The goal for this component of the website was to enable users to login and generate content for the site without giving them any access to the generic WordPress (WP) admin dashboard. The reason for this was two-fold:
- Create a custom user role for for the content generators outside of the organization and fine tune the Capabilities of this custom user role.
- Simplify the WP dashboard experience to make it easy for users who have never used WP before to add or edit content on the site.
Customizing user roles and capabilities in WP is relatively simple and there are many plugins available in the WP repository that can help us accomplish that goal. For this project I ended up using the Members plugin by Justin Tadlock.
Customizing the design and the functionality of the WordPress dashboard is far more complicated. For this project instead of starting with the generic WP dashboard, theming it and then stripping out functionality for our custom user roles, I decided to build a separate dashboard from scratch and scoped the functionality to exactly what we needed. When users in our custom roles log into WP we simply forward them to this new custom dashboard, whereas users with the traditional Administrator role (or higher) will be forwarded to the default WP dashboard in order to maintain total control over the site.
Sounds simple but you might be wondering: How exactly does one build a new custom dashboard for WordPress?
Behold the mighty ACF Pro!
One of my very favorite plugins, and one that I use on almost all of my projects, is Advanced Custom Fields Pro by Elliot Condon. This plugin helps me build out custom fields for many different content types on any edit screen in WP. It is incredibly powerful and easy to use.
Beyond the basic features of the free version of the plugin there are several more advanced features included in the Pro version that are well worth the cost of the license. One of lesser known and seldom discussed features in Pro is a function called ACF Form. This function is used to create forms that can be included on the front-end of your website.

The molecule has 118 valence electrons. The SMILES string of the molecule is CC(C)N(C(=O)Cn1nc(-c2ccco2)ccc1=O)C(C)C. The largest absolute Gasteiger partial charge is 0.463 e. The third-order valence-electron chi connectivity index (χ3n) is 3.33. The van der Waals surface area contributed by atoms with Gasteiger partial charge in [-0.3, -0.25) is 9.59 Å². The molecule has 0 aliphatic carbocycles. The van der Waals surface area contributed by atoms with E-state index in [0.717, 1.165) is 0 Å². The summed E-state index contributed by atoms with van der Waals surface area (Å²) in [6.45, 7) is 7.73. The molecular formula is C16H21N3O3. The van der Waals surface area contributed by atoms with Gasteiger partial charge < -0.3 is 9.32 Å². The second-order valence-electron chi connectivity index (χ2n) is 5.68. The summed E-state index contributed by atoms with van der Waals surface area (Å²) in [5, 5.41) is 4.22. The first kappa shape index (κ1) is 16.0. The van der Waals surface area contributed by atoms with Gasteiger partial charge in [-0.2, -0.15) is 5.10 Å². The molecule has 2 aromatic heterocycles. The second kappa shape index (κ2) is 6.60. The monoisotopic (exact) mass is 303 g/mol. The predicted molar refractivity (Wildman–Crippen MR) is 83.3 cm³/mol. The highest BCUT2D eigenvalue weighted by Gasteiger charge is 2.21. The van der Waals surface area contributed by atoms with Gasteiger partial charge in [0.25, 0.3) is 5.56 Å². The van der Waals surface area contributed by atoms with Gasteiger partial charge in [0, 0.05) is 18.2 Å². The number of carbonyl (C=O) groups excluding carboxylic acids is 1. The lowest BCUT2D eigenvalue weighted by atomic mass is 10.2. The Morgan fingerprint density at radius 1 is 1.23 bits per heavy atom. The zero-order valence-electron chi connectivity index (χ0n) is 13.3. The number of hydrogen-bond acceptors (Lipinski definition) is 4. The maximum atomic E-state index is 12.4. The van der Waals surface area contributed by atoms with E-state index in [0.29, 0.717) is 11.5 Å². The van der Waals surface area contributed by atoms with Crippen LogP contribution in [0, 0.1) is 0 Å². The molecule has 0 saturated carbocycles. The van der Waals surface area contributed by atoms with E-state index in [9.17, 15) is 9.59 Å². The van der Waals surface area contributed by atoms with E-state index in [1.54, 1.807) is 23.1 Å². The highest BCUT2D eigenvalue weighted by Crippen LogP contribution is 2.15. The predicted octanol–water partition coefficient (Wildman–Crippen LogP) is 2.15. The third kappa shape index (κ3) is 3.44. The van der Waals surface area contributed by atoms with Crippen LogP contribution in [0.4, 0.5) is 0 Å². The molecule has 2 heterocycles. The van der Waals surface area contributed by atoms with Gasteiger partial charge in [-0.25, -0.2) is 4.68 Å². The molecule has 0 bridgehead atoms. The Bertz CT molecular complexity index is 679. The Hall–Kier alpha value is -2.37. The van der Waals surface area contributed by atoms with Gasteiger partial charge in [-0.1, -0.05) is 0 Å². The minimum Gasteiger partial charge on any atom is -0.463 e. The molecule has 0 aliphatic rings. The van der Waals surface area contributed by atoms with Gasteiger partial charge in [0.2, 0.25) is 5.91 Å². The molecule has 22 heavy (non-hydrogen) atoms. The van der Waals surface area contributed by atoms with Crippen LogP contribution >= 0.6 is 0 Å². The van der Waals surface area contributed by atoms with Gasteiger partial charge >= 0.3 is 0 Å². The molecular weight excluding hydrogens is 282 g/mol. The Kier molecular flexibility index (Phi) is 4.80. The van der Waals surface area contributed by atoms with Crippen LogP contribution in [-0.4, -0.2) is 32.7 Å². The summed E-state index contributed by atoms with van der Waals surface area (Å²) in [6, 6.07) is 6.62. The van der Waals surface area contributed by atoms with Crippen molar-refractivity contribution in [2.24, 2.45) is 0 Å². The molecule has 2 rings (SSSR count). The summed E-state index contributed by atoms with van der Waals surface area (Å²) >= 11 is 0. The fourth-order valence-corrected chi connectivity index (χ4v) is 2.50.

By default the function outputs a form including all of the standard fields on the edit screen of a blog post. If you include this function inside the loop on the
single.php theme template file it allows the user (if logged in) to edit the blog post directly from the front end of the site. This definitely piqued my interest.
After digging into the documentation a bit more, I found that you can pass the
acf_form() function different parameters that will allow the form to be used to create a new blog post, or even create a new post for a custom post type in addition to editing the content. Beyond that you can set parameters to programmatically include any custom fields from ACF you want that are associated with that post type- basically allowing the logged-in user to create or edit any post-based content on the site.
But can we take it further? After some real deep digging I found out that you can even rig this ACF function to create/edit taxonomy terms and users for the site as well. These more advanced use cases ended up getting a bit hacky in terms of implementation but they got the job done and they still work now, years after I finished working on the project.
Tying it all together
Leveraging the ACF Form functionality to add content, I built out a suite of custom page templates for the client’s theme for each individual view we needed in the dashboard experience. The end result impressed the client and gave them the ability to invite new users to publish content on their platform in a comprehensive user interface that was totally cordoned off from the native WP dashboard.